20 Foods Dogs Should Never Eat

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20 Foods Dogs Should Never Eat

These can make your dog very ill, many are toxic

1. Alcohol – Causes weakness, vomiting, dangerously low blood pressure, coma and death in pets.

2. Apple, Apricot, Cherry and Plum Seeds/Pits – These pits contain cyanide which can cause vomiting, irregular and fast heartbeat, seizures, coma and death due to the inability of red blood cells to properly carry oxygen to cells.

3. Avocado – Contains Persin, a toxic compound that causes vomiting and diarrhea.

4. Broccoli – Contains isothiocyanate which can be harmful to pets in very large doses.

5. Caffeine – Contains methylxanthines which can cause potentially fatal diarrhea, vomiting, seizures and irregular heart beats.

6. Chives – Can cause potentially fatal anemia in dogs (and cats).

7. Chocolate – Contains methylxanthines which can cause potentially fatal diarrhea, vomiting, seizures and irregular heart beats.

8. Garlic – Can cause potentially fatal anemia in dogs (and cats).

9. Grapes and Raisins – Can cause severe and potentially fatal kidney failure.

10. Ham – May cause pancreatitis, a potentially fatal disease, due to high fat content.

11. Macadamia Nuts – Contains an unidentified toxin that can cause vomiting, weakness, joint pain and inflammation.

12. Milk & Dairy Products – May cause diarrhea and gas in adult animals who are lactose intolerant.

13. Mushrooms – Many types contain many different toxins that may cause kidney and liver failure, vomiting, diarrhea, hallucination and damage to red blood cells.

14. Nutmeg – May cause hallucinations and severe vomiting.

15. Onions – Causes potentially fatal oxidation of red blood cells leading to their destruction and causing anemia.

16. Salt – Excessive amounts of salt can cause a change in the fluid balance of cells thus causing tremors, seizures and coma (this includes rock salt and homemade playdough).

17. Spicy Food – Extra heat added to a dish could potentially cause vomiting, stomach ulcers or diarrhea.

18. Sugar-Free Gum & Candy (Xylitol) – Causes a potentially fatal drop in blood glucose (blood sugar) followed by severe liver damage.

19. Tobacco – Nicotine containing products can cause excitement, vomiting and tremors that are usually followed by fatal paralysis.

20. Yeast Dough – Yeast in the raw dough can cause an excess buildup of gas in a pet’s stomach causing severe pain and potential life threatening torsion or rupture of the stomach.

By Dr. Eva Evans, a veterinarian and writer for Pets Best, a pet insurance agency.

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  • Why does my dog never eat pet food, he is becoming more fussy!? He only likes to eat, human food like us, chicken, fried rice. His a half shizo and moltes he doesn’t eat. It started when we let him in our room, and surround boxes around him. He wouldn’t eat a dog biscuit or dog dinner.

    • Bentleys Daddy

      This is a common problem. Not to worry. Bentley is a 10 lb Maltese/Havanese mix. He started off with dog food. Then when he had some teeth pulled as a pup while being neutered, we fed him soft, human food. He never went back. Too tasty.So now, we cook, in batches, ground turkey and skinless chicken thighs. We mix, ground, dry dog food (two tablespoons) with a 1/4 of chicken in the morning and evening. It may sound like a lot of trouble, but its not. Just throw the dry dog food in a food processor, keep in an air tight container, cook the chicken in batches and place servings in small containers. He devours his meals each day. We’re happy and his poop is great.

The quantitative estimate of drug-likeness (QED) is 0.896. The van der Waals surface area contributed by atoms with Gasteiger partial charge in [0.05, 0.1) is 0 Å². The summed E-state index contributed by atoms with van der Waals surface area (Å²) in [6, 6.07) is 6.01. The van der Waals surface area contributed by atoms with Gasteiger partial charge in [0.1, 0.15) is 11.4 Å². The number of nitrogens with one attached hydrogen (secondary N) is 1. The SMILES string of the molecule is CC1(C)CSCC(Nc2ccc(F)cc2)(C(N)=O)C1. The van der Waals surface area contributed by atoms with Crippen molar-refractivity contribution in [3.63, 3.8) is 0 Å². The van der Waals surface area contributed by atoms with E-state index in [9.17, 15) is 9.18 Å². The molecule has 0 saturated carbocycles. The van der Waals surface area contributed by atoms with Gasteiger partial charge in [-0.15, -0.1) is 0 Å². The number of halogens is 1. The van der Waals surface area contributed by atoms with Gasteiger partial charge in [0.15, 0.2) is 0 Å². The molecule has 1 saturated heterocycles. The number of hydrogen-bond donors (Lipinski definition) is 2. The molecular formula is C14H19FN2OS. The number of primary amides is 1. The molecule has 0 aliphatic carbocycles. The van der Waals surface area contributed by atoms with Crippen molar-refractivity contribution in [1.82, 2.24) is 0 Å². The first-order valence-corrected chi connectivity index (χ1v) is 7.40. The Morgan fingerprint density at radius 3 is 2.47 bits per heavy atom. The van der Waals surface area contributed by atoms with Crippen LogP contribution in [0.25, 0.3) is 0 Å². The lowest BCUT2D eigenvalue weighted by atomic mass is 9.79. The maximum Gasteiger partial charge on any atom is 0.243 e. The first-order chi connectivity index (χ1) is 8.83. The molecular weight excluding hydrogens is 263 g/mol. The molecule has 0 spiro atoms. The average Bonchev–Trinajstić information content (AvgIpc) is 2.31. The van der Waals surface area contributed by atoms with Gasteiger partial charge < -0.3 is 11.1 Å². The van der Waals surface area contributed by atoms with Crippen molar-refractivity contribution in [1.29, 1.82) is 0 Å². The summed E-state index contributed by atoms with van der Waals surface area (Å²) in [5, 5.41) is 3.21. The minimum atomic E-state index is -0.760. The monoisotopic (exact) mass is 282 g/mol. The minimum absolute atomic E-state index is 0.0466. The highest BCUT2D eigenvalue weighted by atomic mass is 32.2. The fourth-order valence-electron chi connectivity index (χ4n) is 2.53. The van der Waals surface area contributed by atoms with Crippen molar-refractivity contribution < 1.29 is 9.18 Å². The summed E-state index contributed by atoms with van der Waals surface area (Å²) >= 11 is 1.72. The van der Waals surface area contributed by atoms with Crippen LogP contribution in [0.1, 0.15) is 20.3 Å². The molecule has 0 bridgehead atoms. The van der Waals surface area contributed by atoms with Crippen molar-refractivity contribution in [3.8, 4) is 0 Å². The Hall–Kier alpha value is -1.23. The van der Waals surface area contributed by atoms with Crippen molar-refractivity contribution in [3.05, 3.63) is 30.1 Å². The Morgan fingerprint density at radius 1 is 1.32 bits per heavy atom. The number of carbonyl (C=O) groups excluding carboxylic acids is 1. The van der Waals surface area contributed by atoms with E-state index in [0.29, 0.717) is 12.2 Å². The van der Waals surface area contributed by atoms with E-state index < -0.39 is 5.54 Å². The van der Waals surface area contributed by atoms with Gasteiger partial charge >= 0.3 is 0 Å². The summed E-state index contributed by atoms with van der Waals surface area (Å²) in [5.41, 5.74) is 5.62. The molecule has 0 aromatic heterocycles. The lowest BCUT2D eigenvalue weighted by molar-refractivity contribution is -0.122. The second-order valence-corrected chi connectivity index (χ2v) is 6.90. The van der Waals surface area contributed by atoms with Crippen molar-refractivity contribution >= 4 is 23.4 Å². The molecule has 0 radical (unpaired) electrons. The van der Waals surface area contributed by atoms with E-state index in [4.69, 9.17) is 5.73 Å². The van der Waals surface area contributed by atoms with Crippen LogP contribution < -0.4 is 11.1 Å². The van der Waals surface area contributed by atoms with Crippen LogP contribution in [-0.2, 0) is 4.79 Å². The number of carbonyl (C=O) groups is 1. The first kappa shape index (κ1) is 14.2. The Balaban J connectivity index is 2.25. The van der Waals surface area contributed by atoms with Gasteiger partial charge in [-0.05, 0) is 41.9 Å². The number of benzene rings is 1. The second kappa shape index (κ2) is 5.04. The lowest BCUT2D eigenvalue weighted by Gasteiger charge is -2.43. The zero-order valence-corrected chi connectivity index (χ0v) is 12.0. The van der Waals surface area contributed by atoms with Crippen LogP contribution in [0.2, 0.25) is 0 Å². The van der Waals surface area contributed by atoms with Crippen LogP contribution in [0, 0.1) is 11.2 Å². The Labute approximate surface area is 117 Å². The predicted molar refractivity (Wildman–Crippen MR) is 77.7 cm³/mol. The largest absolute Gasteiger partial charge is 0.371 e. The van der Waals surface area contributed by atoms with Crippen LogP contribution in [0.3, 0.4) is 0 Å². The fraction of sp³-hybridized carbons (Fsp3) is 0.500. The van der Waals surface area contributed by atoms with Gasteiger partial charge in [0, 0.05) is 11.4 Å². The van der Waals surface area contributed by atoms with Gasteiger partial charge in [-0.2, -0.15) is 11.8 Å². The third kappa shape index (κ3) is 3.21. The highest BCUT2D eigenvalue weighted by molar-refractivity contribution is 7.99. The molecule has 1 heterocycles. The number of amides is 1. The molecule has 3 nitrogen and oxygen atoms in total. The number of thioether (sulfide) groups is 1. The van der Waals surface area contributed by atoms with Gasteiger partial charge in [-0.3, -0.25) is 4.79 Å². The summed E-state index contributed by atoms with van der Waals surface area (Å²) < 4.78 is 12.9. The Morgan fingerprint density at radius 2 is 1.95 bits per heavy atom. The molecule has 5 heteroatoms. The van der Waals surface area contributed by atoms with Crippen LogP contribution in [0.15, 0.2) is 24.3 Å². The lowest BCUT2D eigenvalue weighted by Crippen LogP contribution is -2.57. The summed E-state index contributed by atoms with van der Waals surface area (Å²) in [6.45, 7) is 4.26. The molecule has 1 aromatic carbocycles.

• pam

    I was surprised at some of these foods!! There are the old standbys…. chocolate, onions, raisins, etc…but I NEVER knew about dairy products! Or mushrooms! I did know though that sugar free gum with that ingredient in it that begins with an “X” can be fatal to dogs…and it doesn’t take much!! Thanks!!

  • Superstar

    Make sure if you are going to feed your companion human food, it should not include any condiments like salt, pepper. Example chicken, make sure it is just boiled in water (without anything in it) until tender. When done, cool it and do not drain. When it’s time to eat, make sure it’s chopped or in small pieces so they could digest it well. You could mix it with dog food.

  • Robi

    Many breeders use and recommend cottage cheese and yogurt and many professionals use cheese (very small bits) in training. I have never seen a dog get sick from dairy products in 20 years as a professional dog trainer and owner, but I suppose IF the dog is lactose intolerant it could be a problem.

  • Garlic and broccoli are in every home-cooked recipe for dogs, including and specifically in a cancer diet. Please refer to Dr. Demian Dressler’s Cancer Survival Book and Diet. All veggies should be processed or lightly cooked to break the cell walls for easy digestion, and finely minced raw garlic promotes a healthy immune system – you just wouldn’t feed a head of garlic but a half to one clove depending on weight of dog. I guess this info is put out there for the folks that would serve some foods incorrectly, yet I don’t see anything out here warning about the dangers of flea/tick and heartworm meds.

    • Amy Young

      I fed my dogs steamed broccoli for years and then saw where it is toxic to dogs. I have always thought of it as being an antioxidant for humans and pets. My vet knew I fed them broccoli and said it was fine. Is there something I am missing here? They loved it. I gave them 1/4-1/2 cup broccoli along with cooked chicken breast, and I add either fresh blueberries or canned pumpkin, and 1/4-1/3 cup of Blue Buffalo dry food, twice a day. I have stopped giving them broccoli, but they never exhibited any issues when they were eating it. Is this something that can happen years later?


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